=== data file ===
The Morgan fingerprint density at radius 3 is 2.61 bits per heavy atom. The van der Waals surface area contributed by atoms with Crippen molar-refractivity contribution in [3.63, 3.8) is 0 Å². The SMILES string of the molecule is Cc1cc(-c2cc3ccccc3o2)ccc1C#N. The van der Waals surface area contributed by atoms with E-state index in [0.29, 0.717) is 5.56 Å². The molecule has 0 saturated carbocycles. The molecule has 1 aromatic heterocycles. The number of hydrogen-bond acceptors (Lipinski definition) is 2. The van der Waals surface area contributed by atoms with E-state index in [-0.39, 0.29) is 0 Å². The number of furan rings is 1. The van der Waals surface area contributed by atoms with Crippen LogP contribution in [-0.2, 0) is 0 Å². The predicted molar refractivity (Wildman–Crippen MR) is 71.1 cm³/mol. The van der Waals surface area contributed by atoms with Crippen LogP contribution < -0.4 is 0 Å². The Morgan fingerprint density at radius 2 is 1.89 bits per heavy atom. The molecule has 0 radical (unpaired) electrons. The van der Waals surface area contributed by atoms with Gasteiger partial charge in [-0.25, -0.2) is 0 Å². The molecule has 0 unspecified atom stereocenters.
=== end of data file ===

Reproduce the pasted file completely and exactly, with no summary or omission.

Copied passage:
The Morgan fingerprint density at radius 3 is 2.61 bits per heavy atom. The van der Waals surface area contributed by atoms with Crippen molar-refractivity contribution in [3.63, 3.8) is 0 Å². The SMILES string of the molecule is Cc1cc(-c2cc3ccccc3o2)ccc1C#N. The van der Waals surface area contributed by atoms with E-state index in [0.29, 0.717) is 5.56 Å². The molecule has 0 saturated carbocycles. The molecule has 1 aromatic heterocycles. The number of hydrogen-bond acceptors (Lipinski definition) is 2. The van der Waals surface area contributed by atoms with E-state index in [-0.39, 0.29) is 0 Å². The number of furan rings is 1. The van der Waals surface area contributed by atoms with Crippen LogP contribution in [-0.2, 0) is 0 Å². The predicted molar refractivity (Wildman–Crippen MR) is 71.1 cm³/mol. The van der Waals surface area contributed by atoms with Crippen LogP contribution < -0.4 is 0 Å². The Morgan fingerprint density at radius 2 is 1.89 bits per heavy atom. The molecule has 0 radical (unpaired) electrons. The van der Waals surface area contributed by atoms with Gasteiger partial charge in [-0.25, -0.2) is 0 Å². The molecule has 0 unspecified atom stereocenters.